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Arriva Rail London champions rail safety education for young people with new partnership

25 March 2024

ARL’s trespass and welfare manager, Gemma Cox, plays an extremely important role in keeping over 520,000 passengers safe on the London Overground network every day – including our youngest passengers.

It was back to school for Gemma on Wednesday 20 March, as she visited a school in Northamptonshire to speak with Year 11 students about staying safe on the railway and careers in rail. The event was organised by Learn Live, who run the Rail Safe Friendly campaign. This campaign brings schools and the rail industry together to work towards a common goal: improving rail safety in all schools. Since 2019, Learn Live have reached over 19 million young people in 11,500 schools across the UK, in partnership with the Trespass Improvement Team at Network Rail.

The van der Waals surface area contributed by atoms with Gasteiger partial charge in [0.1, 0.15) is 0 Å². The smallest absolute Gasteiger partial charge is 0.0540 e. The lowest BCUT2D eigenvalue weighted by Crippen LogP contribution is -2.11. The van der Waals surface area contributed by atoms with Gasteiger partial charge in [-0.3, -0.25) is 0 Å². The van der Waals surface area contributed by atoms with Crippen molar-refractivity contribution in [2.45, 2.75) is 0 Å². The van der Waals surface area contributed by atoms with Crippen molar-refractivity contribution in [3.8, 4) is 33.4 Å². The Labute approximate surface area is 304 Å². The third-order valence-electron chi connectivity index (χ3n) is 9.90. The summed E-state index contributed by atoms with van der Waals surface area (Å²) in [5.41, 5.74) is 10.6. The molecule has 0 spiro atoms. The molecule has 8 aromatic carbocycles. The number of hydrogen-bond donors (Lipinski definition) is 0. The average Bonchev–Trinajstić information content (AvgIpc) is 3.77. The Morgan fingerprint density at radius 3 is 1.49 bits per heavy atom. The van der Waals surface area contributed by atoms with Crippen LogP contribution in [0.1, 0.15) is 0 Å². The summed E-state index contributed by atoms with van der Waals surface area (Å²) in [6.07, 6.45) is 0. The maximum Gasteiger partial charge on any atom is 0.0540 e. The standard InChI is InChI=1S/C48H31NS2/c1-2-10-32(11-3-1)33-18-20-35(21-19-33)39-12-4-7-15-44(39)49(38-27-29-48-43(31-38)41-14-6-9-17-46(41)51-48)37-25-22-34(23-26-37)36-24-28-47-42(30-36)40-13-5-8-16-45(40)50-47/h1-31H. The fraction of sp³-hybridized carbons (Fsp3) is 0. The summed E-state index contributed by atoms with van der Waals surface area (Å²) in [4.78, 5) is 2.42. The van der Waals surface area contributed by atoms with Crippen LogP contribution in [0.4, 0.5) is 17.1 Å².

ARL were also presented with a ‘gold disc’ after becoming gold partners of the Rail Safe Friendly initiative. As part of this partnership, Learn Live will deliver rail safety broadcasts to 150 schools on the London Overground network, reaching children aged 4 to 18.

The award was presented by Liz Ballantyne, whose son, Harrison, was a student at the school. Harrison’s life was sadly cut short at the age of 11, after he was electrocuted by overhead power cables whilst retrieving a lost football from a rail freight depot. In 2022, Liz worked with Network Rail to share Harrison’s devastating story as part of the ‘You vs Train’ campaign, and today promotes rail safety being taught to children, young people and their parents and carers.

Gemma Cox, trespass and welfare manager for ARL, said: “Harrison’s story is a tragic reminder of the dangers of the railway. Many of us – both children and adults – don’t realise how close we are to overhead cables powered by high voltage electricity.

“We are proud at ARL to be part of Rail Safe Friendly. There are many reasons why young people trespass or access the railway unsafely; they might go onto the tracks to retrieve a dropped phone or headphone, or take a shortcut to the next platform. Whatever the reason, we want make sure that school students understand: it’s not safe and it’s not worth the risk.”